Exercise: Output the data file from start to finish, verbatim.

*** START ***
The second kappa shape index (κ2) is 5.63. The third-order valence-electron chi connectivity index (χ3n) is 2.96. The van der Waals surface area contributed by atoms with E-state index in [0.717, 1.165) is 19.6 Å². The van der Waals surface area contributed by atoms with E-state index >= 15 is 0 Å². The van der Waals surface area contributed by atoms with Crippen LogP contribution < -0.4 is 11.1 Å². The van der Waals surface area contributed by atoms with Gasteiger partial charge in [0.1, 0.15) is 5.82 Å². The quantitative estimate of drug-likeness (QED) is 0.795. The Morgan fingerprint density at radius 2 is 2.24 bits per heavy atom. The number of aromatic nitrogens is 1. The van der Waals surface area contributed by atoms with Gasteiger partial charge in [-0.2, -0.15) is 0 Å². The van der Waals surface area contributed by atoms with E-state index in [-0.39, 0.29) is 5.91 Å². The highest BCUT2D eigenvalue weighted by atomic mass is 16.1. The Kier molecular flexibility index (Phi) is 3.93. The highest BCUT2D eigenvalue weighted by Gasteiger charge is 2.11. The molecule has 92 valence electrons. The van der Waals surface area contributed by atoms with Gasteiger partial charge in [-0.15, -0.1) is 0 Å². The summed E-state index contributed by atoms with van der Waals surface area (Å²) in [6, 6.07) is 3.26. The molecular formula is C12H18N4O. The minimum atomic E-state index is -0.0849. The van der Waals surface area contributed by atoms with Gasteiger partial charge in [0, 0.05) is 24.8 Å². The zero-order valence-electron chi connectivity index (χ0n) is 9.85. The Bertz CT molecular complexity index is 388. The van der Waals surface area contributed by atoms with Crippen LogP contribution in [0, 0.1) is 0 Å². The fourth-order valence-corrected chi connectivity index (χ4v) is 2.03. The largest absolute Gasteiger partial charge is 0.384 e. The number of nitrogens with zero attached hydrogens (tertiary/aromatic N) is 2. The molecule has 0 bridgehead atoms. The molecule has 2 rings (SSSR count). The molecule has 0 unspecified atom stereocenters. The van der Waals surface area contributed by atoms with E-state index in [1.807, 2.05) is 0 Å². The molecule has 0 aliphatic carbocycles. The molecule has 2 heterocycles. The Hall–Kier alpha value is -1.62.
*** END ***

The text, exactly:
The second kappa shape index (κ2) is 5.63. The third-order valence-electron chi connectivity index (χ3n) is 2.96. The van der Waals surface area contributed by atoms with E-state index in [0.717, 1.165) is 19.6 Å². The van der Waals surface area contributed by atoms with E-state index >= 15 is 0 Å². The van der Waals surface area contributed by atoms with Crippen LogP contribution < -0.4 is 11.1 Å². The van der Waals surface area contributed by atoms with Gasteiger partial charge in [0.1, 0.15) is 5.82 Å². The quantitative estimate of drug-likeness (QED) is 0.795. The Morgan fingerprint density at radius 2 is 2.24 bits per heavy atom. The number of aromatic nitrogens is 1. The van der Waals surface area contributed by atoms with Gasteiger partial charge in [-0.2, -0.15) is 0 Å². The van der Waals surface area contributed by atoms with E-state index in [-0.39, 0.29) is 5.91 Å². The highest BCUT2D eigenvalue weighted by atomic mass is 16.1. The Kier molecular flexibility index (Phi) is 3.93. The highest BCUT2D eigenvalue weighted by Gasteiger charge is 2.11. The molecule has 92 valence electrons. The van der Waals surface area contributed by atoms with Gasteiger partial charge in [-0.15, -0.1) is 0 Å². The summed E-state index contributed by atoms with van der Waals surface area (Å²) in [6, 6.07) is 3.26. The molecular formula is C12H18N4O. The minimum atomic E-state index is -0.0849. The van der Waals surface area contributed by atoms with Gasteiger partial charge in [0, 0.05) is 24.8 Å². The zero-order valence-electron chi connectivity index (χ0n) is 9.85. The Bertz CT molecular complexity index is 388. The van der Waals surface area contributed by atoms with Crippen LogP contribution in [0, 0.1) is 0 Å². The fourth-order valence-corrected chi connectivity index (χ4v) is 2.03. The largest absolute Gasteiger partial charge is 0.384 e. The number of nitrogens with zero attached hydrogens (tertiary/aromatic N) is 2. The molecule has 0 bridgehead atoms. The molecule has 2 rings (SSSR count). The molecule has 0 unspecified atom stereocenters. The van der Waals surface area contributed by atoms with E-state index in [1.807, 2.05) is 0 Å². The molecule has 0 aliphatic carbocycles. The molecule has 2 heterocycles. The Hall–Kier alpha value is -1.62.